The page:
4. 4. Walker 4the same kinds of food that we consume now, their level of activity was muchgreater then it is today. So the consumption of these high fat meals and oursedimentary lifestyles are major contributors to the obesity epidemic among theAfrican American community.” Dr. Ellis’ practice is in Phoenix City, Alabama,predominantly low income area and he says majority of his patients areoverweight and suffer from weight related diseases. He also says that a lot of thesecases could be reversed if the patient cut back on the amount of Soul foodconsumed and did more physical activity.“People living in poor societies todayswim in a sea of redundant calories. Food is everywhere, and it is relativelyinexpensive, accounting for about 10 percent of Americans’ disposable income onaverage, Dr. Nestle said in an interview” (Brody). It is important to educate the African American community about thepotentially negative effects of consuming large amounts of Soul Food. With thisbeing said we must look deeper and consider the underlying issues behind thisproblem. Soul food really has a deeper significance to the African Americancommunity then just food. Soul food has been said to have, connected AfricanAmericans across a spectrum of diversity (Mitchell,19). In a lot of ways Soul foodis one of the last connections between the younger generations of AfricanAmericans and their ancestors. “In its culinary incarnation, "soul food" wasassociated with a shared history of oppression and inculcated, by some, withcultural pride” (Henderson 81). Amiri Baraka, a nationalist poet, described Soulfood like this, “Soul food was another cultural product, possibly the most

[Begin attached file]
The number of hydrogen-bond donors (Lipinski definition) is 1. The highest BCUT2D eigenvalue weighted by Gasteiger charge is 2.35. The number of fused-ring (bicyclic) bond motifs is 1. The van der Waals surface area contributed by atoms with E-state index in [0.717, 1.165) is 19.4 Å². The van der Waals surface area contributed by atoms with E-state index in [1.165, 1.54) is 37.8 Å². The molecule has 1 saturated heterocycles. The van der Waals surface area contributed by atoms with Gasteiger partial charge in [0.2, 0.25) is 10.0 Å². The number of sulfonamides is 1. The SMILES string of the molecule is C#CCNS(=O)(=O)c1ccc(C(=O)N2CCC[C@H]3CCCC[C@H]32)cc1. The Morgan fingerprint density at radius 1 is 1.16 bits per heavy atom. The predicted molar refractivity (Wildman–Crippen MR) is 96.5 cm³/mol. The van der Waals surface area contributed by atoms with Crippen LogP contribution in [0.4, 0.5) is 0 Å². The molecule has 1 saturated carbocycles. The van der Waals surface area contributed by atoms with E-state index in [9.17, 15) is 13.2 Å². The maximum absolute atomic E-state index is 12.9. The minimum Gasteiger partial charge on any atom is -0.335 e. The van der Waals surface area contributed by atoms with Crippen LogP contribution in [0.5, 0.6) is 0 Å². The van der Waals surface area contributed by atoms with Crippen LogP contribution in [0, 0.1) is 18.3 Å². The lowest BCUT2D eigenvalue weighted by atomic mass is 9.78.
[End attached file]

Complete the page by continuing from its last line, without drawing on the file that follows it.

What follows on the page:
5. 5. Walker 5symbolic, with a strong historical lineage. People knew it had southern roots andthat workers, if not enslaved blacks, had eaten something like it. That sense ofhistory was an affirmation of community as its members prepared for changes tocome.” This quote really says a lot about the deeper meaning behind Soul food.Another example of the deeper meaning behind Soul food is the importance offried chicken. African Americans began carrying friend chicken lunch boxes toavoid the humiliation of Jim Crow segregation while traveling (Mitchell, 18).Another big factor in why African Americans consume so much Soul food isbecause of financial status. Healthy food can be extremely pricey and difficult forthe less fortunate to get access to, and this is a problem for all less fortunateAmericans. Soul food is easy to access, financially reasonable, and can feed largegroups of people there for it is the best option in these cases. Another underlyingissue is the acceptance of larger body sizes in the African American Culture. African American women are expected to have larger frames, theirexpected to have big butts, wide hips, and plenty of curves. It’s almost consideredstrange for an African American women to be slim. The African Americancommunity is receiving mixed messages about what body type is acceptable. Onone side they have medical professionals telling them its unhealthy to beoverweight and on the other side they have celebrities such as Mo’Nique whoispromoting African American women being overweight and telling them it’sacceptable. There is nothing wrong with being confident with your body type;however people should be aware of the potential health risks.
  6. 6. Walker 6